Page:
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Excerpt from Oral History Interview with Vesta and Sam Finley, July 22, 1975. Interview H-0267. Southern Oral History Program Collection (#4007) See Entire Interview >>

Descriptions of the picket lines

The Finleys talk about how the logistics of running a strike on a day-to-day basis.

Citing this Excerpt

Oral History Interview with Vesta and Sam Finley, July 22, 1975. Interview H-0267. Southern Oral History Program Collection (#4007) in the Southern Oral History Program Collection, Southern Historical Collection, Wilson Library, University of North Carolina at Chapel Hill.

Full Text of the Excerpt

MARY FREDERICKSON:
You said the women were on the picket lines. Describe how the picket lines worked. Did they go all day and all night, or did they only go. .
SAM FINLEY:
They changed shifts. At every gate, every place you could get into the mill they put anywhere from two to six to eight men. And they had these oil drums, and burnt coal to keep warm at night. They didn't let nobody get near; owners nor nobody else.
MARY FREDERICKSON:
Did some people cross the picket line? The loyal workers, the people who were scabbing?
SAM FINLEY:
Not 'til they killed some of them and shot them down. Now they had some coal that needed to be unloaded. Well, Mr. Baldwin went over here and got a bunch of men to come down there to unload the coal, but the picket line wouldn't let him through. One of them took a walking stick and tapped him up on the side of the head with it. He said: "That'll do; some-one struck me."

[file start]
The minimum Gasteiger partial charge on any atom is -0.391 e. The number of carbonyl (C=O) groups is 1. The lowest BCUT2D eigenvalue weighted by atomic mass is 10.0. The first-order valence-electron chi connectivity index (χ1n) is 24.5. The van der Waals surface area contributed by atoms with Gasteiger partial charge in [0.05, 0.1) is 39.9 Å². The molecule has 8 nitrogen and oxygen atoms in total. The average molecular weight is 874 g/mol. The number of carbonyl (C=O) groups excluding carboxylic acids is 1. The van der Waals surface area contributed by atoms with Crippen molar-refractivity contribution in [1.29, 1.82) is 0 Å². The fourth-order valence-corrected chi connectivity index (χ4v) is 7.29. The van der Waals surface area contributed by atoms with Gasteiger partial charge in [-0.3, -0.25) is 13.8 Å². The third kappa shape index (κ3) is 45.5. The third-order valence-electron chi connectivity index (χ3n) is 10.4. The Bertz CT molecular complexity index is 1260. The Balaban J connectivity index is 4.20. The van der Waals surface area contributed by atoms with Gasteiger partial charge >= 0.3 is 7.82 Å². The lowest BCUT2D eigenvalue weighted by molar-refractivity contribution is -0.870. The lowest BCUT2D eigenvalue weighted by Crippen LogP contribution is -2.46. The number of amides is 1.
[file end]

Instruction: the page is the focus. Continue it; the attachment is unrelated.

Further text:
VESTA FINLEY:
[laughter] Now there were people in there working before they shot them people down there.
SAM FINLEY:
Well, I'm talking about until they shot them. They signed a contract: everything they asked for (and it wasn't much). They worked eleven hours a day. They asked for a ten hour day, and this company agreed to everything they asked for. Except, now, they say: "There's two or three leaders that we don't want to hire back." Well, the union men says: "Maybe we can get them jobs somewhere else; just two or three." They signed this contract up in the school building. And the next morning when they went in to work about seventy-five people didn't have any jobs; they wouldn't take them back. So that's why they struck the second time.
MARY FREDERICKSON:
Were you one of the seventy-five?
SAM FINLEY:
I was one of the seventy-five. Wouldn't even let me get my tool box; they brought it out to me. Marion Roydhouse: I wanted to ask: were there children on the picket lines?
SAM FINLEY:
No. Marion Roydhouse: Did the women go on the picket line more often than the men?
SAM FINLEY:
It was mostly men on the picket line.
VESTA FINLEY:
They think a lot of the girls.
SAM FINLEY:
We'd have parades sometimes from here (a hundred or two) parade over to the other mill, you know, and back. They would go run through the parade with a car. They'd give a man fifty dollars to go through the parade with a car. We went over to Clinchfield, and there was a woman got right in front of a car, stretched her arms out that way and dared him to hit her. Well, they got him stopped, and he got a shotgun and a rifle in his car. Some of the boys pulled him out and roughed him up a little bit. They took the guns to town and swore out a warrant for him. And there never was a thing done about it. But later one of Mr. told me that he got fifty dollars put in his hand to run through the parade with his car. But they didn't get through it.